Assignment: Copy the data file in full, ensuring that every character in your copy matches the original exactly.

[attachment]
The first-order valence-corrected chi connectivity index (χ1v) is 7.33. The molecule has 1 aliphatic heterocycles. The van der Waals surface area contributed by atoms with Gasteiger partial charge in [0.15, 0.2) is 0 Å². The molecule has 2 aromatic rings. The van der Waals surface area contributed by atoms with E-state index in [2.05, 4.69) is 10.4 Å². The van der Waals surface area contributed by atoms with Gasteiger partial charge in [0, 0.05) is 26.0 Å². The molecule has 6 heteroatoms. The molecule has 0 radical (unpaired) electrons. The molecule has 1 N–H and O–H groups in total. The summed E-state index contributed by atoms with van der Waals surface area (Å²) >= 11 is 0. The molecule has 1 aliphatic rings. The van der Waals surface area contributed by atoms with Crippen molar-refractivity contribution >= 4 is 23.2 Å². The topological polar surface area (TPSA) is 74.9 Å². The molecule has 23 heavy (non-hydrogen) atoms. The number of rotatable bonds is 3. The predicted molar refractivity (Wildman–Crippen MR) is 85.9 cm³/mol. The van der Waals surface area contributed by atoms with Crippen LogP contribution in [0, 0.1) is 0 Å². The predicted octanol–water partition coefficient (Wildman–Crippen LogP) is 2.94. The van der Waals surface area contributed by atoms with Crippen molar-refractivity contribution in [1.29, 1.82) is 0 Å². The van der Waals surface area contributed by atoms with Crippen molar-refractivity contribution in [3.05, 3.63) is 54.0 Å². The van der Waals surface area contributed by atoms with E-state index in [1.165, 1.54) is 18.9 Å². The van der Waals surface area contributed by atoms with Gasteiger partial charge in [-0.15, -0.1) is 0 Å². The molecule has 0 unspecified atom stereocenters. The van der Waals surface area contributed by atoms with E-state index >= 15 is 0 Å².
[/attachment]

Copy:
The first-order valence-corrected chi connectivity index (χ1v) is 7.33. The molecule has 1 aliphatic heterocycles. The van der Waals surface area contributed by atoms with Gasteiger partial charge in [0.15, 0.2) is 0 Å². The molecule has 2 aromatic rings. The van der Waals surface area contributed by atoms with E-state index in [2.05, 4.69) is 10.4 Å². The van der Waals surface area contributed by atoms with Gasteiger partial charge in [0, 0.05) is 26.0 Å². The molecule has 6 heteroatoms. The molecule has 0 radical (unpaired) electrons. The molecule has 1 N–H and O–H groups in total. The summed E-state index contributed by atoms with van der Waals surface area (Å²) >= 11 is 0. The molecule has 1 aliphatic rings. The van der Waals surface area contributed by atoms with Crippen molar-refractivity contribution >= 4 is 23.2 Å². The topological polar surface area (TPSA) is 74.9 Å². The molecule has 23 heavy (non-hydrogen) atoms. The number of rotatable bonds is 3. The predicted molar refractivity (Wildman–Crippen MR) is 85.9 cm³/mol. The van der Waals surface area contributed by atoms with Crippen LogP contribution in [0, 0.1) is 0 Å². The predicted octanol–water partition coefficient (Wildman–Crippen LogP) is 2.94. The van der Waals surface area contributed by atoms with Crippen molar-refractivity contribution in [1.29, 1.82) is 0 Å². The van der Waals surface area contributed by atoms with Crippen molar-refractivity contribution in [3.05, 3.63) is 54.0 Å². The van der Waals surface area contributed by atoms with E-state index in [1.165, 1.54) is 18.9 Å². The van der Waals surface area contributed by atoms with Gasteiger partial charge in [-0.15, -0.1) is 0 Å². The molecule has 0 unspecified atom stereocenters. The van der Waals surface area contributed by atoms with E-state index >= 15 is 0 Å².